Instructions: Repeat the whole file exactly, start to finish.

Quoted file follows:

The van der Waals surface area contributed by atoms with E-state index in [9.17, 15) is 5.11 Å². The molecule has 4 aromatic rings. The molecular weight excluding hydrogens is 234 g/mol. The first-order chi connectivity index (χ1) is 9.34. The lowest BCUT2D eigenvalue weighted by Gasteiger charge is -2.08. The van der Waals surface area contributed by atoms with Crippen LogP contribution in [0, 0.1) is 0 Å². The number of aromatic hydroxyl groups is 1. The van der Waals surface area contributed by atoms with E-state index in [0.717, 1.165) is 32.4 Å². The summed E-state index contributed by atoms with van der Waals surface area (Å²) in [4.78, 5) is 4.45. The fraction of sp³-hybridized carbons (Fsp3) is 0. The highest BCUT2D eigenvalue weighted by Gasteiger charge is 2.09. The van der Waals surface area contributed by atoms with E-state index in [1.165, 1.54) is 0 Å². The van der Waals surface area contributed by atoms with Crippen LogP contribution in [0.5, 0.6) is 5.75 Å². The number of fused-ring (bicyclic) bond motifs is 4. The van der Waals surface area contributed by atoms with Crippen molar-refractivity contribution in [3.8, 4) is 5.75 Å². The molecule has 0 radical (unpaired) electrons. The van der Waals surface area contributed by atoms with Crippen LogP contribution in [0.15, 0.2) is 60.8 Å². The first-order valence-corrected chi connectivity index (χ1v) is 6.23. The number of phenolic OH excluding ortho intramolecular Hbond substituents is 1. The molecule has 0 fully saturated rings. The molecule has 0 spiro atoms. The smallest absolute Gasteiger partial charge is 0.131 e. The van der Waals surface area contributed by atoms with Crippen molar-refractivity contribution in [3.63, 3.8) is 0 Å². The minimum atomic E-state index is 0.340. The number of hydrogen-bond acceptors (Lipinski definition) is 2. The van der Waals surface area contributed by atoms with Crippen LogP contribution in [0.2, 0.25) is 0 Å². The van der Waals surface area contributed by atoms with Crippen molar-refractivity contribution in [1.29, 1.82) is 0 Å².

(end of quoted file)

The van der Waals surface area contributed by atoms with E-state index in [9.17, 15) is 5.11 Å². The molecule has 4 aromatic rings. The molecular weight excluding hydrogens is 234 g/mol. The first-order chi connectivity index (χ1) is 9.34. The lowest BCUT2D eigenvalue weighted by Gasteiger charge is -2.08. The van der Waals surface area contributed by atoms with Crippen LogP contribution in [0, 0.1) is 0 Å². The number of aromatic hydroxyl groups is 1. The van der Waals surface area contributed by atoms with E-state index in [0.717, 1.165) is 32.4 Å². The summed E-state index contributed by atoms with van der Waals surface area (Å²) in [4.78, 5) is 4.45. The fraction of sp³-hybridized carbons (Fsp3) is 0. The highest BCUT2D eigenvalue weighted by Gasteiger charge is 2.09. The van der Waals surface area contributed by atoms with E-state index in [1.165, 1.54) is 0 Å². The van der Waals surface area contributed by atoms with Crippen LogP contribution in [0.5, 0.6) is 5.75 Å². The number of fused-ring (bicyclic) bond motifs is 4. The van der Waals surface area contributed by atoms with Crippen molar-refractivity contribution in [3.8, 4) is 5.75 Å². The molecule has 0 radical (unpaired) electrons. The van der Waals surface area contributed by atoms with Crippen LogP contribution in [0.15, 0.2) is 60.8 Å². The first-order valence-corrected chi connectivity index (χ1v) is 6.23. The number of phenolic OH excluding ortho intramolecular Hbond substituents is 1. The molecule has 0 fully saturated rings. The molecule has 0 spiro atoms. The smallest absolute Gasteiger partial charge is 0.131 e. The van der Waals surface area contributed by atoms with Crippen molar-refractivity contribution in [3.63, 3.8) is 0 Å². The minimum atomic E-state index is 0.340. The number of hydrogen-bond acceptors (Lipinski definition) is 2. The van der Waals surface area contributed by atoms with Crippen LogP contribution in [0.2, 0.25) is 0 Å². The van der Waals surface area contributed by atoms with Crippen molar-refractivity contribution in [1.29, 1.82) is 0 Å².